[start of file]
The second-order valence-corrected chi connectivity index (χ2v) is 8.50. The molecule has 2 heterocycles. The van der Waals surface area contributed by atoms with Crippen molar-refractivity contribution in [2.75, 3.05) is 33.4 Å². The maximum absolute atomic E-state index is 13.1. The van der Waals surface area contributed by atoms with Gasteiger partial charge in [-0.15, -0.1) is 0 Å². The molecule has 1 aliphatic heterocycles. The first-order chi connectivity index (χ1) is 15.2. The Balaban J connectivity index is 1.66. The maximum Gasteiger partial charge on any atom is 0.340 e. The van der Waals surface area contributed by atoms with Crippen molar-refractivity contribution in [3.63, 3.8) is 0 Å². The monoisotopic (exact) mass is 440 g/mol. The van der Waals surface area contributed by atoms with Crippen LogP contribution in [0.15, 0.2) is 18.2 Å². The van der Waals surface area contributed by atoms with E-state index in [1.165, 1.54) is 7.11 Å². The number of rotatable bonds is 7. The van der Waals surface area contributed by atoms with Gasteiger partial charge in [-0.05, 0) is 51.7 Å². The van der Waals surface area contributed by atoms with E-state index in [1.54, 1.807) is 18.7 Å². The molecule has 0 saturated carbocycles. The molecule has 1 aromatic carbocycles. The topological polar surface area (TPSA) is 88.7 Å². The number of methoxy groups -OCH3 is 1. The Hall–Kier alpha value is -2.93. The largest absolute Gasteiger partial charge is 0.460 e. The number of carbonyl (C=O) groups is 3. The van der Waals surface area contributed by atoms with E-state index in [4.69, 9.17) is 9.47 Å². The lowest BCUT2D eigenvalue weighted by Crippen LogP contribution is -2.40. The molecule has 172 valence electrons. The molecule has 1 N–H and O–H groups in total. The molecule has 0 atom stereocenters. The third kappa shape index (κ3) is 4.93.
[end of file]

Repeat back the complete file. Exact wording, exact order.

The second-order valence-corrected chi connectivity index (χ2v) is 8.50. The molecule has 2 heterocycles. The van der Waals surface area contributed by atoms with Crippen molar-refractivity contribution in [2.75, 3.05) is 33.4 Å². The maximum absolute atomic E-state index is 13.1. The van der Waals surface area contributed by atoms with Gasteiger partial charge in [-0.15, -0.1) is 0 Å². The molecule has 1 aliphatic heterocycles. The first-order chi connectivity index (χ1) is 15.2. The Balaban J connectivity index is 1.66. The maximum Gasteiger partial charge on any atom is 0.340 e. The van der Waals surface area contributed by atoms with Crippen molar-refractivity contribution in [3.63, 3.8) is 0 Å². The monoisotopic (exact) mass is 440 g/mol. The van der Waals surface area contributed by atoms with Crippen LogP contribution in [0.15, 0.2) is 18.2 Å². The van der Waals surface area contributed by atoms with E-state index in [1.165, 1.54) is 7.11 Å². The number of rotatable bonds is 7. The van der Waals surface area contributed by atoms with Gasteiger partial charge in [-0.05, 0) is 51.7 Å². The van der Waals surface area contributed by atoms with E-state index in [1.54, 1.807) is 18.7 Å². The molecule has 0 saturated carbocycles. The molecule has 1 aromatic carbocycles. The topological polar surface area (TPSA) is 88.7 Å². The number of methoxy groups -OCH3 is 1. The Hall–Kier alpha value is -2.93. The largest absolute Gasteiger partial charge is 0.460 e. The number of carbonyl (C=O) groups is 3. The van der Waals surface area contributed by atoms with E-state index in [4.69, 9.17) is 9.47 Å². The lowest BCUT2D eigenvalue weighted by Crippen LogP contribution is -2.40. The molecule has 172 valence electrons. The molecule has 1 N–H and O–H groups in total. The molecule has 0 atom stereocenters. The third kappa shape index (κ3) is 4.93.